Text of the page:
Let’s talk about the three Ds: dying, dead and death. (Ooh, let the fun and games begin, right?)
I have such a complicated relationship with them. If we’re talking dead, as in not being alive, as opposed to death, the moment when life ends, I’m good. I figure that being dead must be a lot like sleeping. As long as I don’t see it coming, there’s nothing to fear but fear itself — and a corpse that isn’t discovered until days, or weeks, later.
Which brings us to the moments before when life ends, which is an entirely different and terrifying beast. I probably spend an unhealthy, inordinate amount of time wondering and worrying about it. A palm reader once told me that I will live a lengthy life that will end in a prolonged illness. I’m not sure how I feel about the prospect of living past 78, but I’d definitely pass on the long goodbye. Now I get to spend the rest of my life not looking forward to an extended farewell tour.
And then what?
My brother and I recently had the most morbid conversation about songs we’d like to have played at our funeral. At one point, I was set on Sarah Brightman’s version of “Time to Say Goodbye” (her solo version, without Andra Bocelli), but now I think I’d prefer for the funeral planner to surprise me.
To be completely honest, though, I’d rather skip the funeral entirely and head straight to the afterlife, not that I’m 100 percent convinced that there’s going to be one. You know, I hate goodbyes, and if I’m going to spend months before I expire saying them, I’d rather just rest in peace and quiet than have to lie still through yet another round of them. But if there’s music involved, I’ll reconsider. I may not be able to dance to it, but half the fun of having a party is in planning the soundtrack.
During that same conversation with my brother, he suggested that I do a post on goodbye songs. I haven’t gotten around to it as of yet, though I did include three “goodbye” songs in another post a few months ago. For now, I guess that this — my personal death wish playlist — comes close enough, for what is death but the ultimate, and final, goodbye?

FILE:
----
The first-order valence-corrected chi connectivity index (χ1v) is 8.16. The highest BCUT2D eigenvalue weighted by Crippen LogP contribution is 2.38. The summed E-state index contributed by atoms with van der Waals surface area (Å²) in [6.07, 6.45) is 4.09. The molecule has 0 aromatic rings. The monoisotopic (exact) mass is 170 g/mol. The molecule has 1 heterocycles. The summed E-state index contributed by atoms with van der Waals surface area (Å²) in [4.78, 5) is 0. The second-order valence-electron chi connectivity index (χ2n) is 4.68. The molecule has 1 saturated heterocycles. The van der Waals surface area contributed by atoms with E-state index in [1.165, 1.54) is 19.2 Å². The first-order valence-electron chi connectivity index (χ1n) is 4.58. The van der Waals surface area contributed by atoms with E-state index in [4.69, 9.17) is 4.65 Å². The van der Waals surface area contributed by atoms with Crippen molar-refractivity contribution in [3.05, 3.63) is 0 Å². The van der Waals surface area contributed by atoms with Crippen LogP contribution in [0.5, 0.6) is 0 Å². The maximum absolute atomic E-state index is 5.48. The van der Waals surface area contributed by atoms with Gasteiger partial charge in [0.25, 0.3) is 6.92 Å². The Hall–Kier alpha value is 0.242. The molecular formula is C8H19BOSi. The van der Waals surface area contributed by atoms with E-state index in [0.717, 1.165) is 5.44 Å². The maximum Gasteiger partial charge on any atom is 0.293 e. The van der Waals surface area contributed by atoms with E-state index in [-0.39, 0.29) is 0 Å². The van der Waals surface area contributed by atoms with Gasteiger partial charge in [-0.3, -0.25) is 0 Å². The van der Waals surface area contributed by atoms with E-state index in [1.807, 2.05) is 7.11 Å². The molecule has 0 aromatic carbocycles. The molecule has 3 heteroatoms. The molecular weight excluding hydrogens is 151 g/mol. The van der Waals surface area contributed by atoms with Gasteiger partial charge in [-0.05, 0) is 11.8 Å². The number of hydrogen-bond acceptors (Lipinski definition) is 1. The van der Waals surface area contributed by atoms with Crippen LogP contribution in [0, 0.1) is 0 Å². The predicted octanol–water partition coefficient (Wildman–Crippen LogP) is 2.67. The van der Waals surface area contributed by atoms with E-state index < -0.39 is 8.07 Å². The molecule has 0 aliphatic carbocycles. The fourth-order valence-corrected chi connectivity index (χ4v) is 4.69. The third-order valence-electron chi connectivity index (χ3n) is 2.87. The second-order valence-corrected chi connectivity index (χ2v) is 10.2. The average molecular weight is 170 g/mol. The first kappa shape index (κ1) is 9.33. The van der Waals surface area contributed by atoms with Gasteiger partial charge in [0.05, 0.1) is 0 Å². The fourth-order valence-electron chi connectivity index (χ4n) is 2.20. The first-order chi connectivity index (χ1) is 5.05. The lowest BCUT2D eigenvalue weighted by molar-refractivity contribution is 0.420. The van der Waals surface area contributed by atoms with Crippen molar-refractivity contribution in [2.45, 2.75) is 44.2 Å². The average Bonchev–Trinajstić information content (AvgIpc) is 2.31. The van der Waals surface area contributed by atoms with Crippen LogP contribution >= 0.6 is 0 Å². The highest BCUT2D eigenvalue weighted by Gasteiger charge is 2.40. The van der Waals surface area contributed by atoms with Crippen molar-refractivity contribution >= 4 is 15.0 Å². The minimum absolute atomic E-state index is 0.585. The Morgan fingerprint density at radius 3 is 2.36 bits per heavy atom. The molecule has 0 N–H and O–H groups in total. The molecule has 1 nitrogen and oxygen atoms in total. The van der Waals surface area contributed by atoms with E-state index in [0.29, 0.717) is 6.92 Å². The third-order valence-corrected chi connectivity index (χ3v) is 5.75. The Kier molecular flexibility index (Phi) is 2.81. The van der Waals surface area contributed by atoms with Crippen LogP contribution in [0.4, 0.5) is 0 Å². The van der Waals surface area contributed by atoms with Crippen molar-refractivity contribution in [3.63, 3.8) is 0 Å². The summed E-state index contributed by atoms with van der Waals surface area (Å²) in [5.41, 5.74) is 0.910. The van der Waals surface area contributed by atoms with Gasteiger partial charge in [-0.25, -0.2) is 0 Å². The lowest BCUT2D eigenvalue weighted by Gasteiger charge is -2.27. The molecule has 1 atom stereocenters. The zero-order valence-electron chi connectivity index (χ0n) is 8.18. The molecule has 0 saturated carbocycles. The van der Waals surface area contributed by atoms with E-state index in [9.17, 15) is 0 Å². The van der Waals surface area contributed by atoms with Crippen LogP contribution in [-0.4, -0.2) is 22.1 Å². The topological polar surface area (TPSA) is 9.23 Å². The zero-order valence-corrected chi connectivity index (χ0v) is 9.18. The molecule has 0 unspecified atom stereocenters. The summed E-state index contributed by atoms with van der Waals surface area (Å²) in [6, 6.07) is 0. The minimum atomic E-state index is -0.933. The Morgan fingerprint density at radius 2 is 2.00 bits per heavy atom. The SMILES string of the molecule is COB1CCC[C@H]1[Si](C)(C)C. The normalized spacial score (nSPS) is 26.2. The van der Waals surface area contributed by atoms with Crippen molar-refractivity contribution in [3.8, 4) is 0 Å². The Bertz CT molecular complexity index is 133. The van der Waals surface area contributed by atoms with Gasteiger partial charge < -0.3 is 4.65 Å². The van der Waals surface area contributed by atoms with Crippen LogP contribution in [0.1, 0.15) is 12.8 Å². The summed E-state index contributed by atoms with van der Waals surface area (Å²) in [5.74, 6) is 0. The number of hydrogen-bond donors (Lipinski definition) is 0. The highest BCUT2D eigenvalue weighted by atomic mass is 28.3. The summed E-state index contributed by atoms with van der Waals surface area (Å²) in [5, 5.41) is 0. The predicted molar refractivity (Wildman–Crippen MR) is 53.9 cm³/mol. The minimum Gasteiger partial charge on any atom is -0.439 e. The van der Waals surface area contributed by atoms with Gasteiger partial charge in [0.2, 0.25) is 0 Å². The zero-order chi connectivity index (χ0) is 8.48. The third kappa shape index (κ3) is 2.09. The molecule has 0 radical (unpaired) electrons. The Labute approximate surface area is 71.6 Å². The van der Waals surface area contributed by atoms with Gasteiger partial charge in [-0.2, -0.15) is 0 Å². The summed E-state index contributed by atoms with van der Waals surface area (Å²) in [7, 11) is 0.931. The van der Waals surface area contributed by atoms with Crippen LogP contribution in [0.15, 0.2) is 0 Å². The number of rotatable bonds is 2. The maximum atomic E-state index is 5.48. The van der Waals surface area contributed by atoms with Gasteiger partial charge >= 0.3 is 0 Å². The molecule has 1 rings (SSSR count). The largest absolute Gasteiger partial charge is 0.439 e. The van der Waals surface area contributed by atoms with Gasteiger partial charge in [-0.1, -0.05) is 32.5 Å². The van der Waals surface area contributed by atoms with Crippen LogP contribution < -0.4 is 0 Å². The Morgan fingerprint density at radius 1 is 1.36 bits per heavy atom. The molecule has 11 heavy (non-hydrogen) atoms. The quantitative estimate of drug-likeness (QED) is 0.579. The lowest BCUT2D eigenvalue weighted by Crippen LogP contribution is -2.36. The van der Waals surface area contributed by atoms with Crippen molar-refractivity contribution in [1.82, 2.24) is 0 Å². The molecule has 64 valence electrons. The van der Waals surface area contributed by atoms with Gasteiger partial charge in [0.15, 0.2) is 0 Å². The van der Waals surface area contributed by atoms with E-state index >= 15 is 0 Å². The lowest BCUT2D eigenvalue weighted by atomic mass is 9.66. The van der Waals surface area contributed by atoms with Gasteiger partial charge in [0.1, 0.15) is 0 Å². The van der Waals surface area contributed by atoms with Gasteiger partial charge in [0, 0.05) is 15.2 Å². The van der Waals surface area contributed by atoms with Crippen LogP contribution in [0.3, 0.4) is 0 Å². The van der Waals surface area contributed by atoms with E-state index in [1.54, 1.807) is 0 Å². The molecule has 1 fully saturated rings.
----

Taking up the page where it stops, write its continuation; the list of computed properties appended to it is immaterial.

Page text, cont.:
“Death’s Door” Depeche Mode “Death is everywhere, there are flies on the windscreen for a start…” Oops, wrong song. This is an even better song, from the 1991 Until the End of the World soundtrack, an essential death album and until Trainspotting came along five years later, my favorite soundtrack of the ’90s.
“Days” Elvis Costello More doom and gloom from Until the End of the World.
“The First to Leave” Elvis Costello/The Brodsky Quartet Costello was on some death roll in the early ’90s, wasn’t he? A standout from The Juliet Letters, 1993’s excellent chamber-pop experiment.
“What’s Good” Lou Reed The crowning achievement of Until the End of the World’s death triple.
“Cemetery Gates” The Smiths A bit of gallows humor to liven up the most morbid date ever.
“Dead” Pixies The messy, sonic flip side to resting in peace.
“El Paso” Marty Robbins Perhaps my earliest exposure to death. As a kid, I never wanted the song to end because it’s a great song, and because, well, I knew exactly how it was going to end.
“John and Elvis Are Dead” George Michael Not quite as affecting as Elton John’s “Empty Garden” (look, Ma, no tears), but right up there.
“Gone Again” Patti Smith Two years after the 1994 death of her husband Fred “Sonic” Smith (who, incidentally, was her duet partner on Until the End of the World‘s “It Takes Time”), the Godmother of Punk returned with one of the most cathartic bracing rockers of her life, co-written with Fred.
“Murder, Tonight, in the Trailer Park” Cowboy Junkies The 1992 song (from Black Eyed Man) that presaged my current obsession with crime-time TV. I saw Cowboy Junkies at the Beacon Theater in New York City when the band was touring behind Black Eyed Man, and John F. Kennedy Jr. (R.I.P.) was in the audience, which makes this song, which Cowboy Junkies performed that night, even creepier to listen to today. (Pardon the lo-fi video below — I couldn’t find any studio versions on YouTube — and just buy the album.)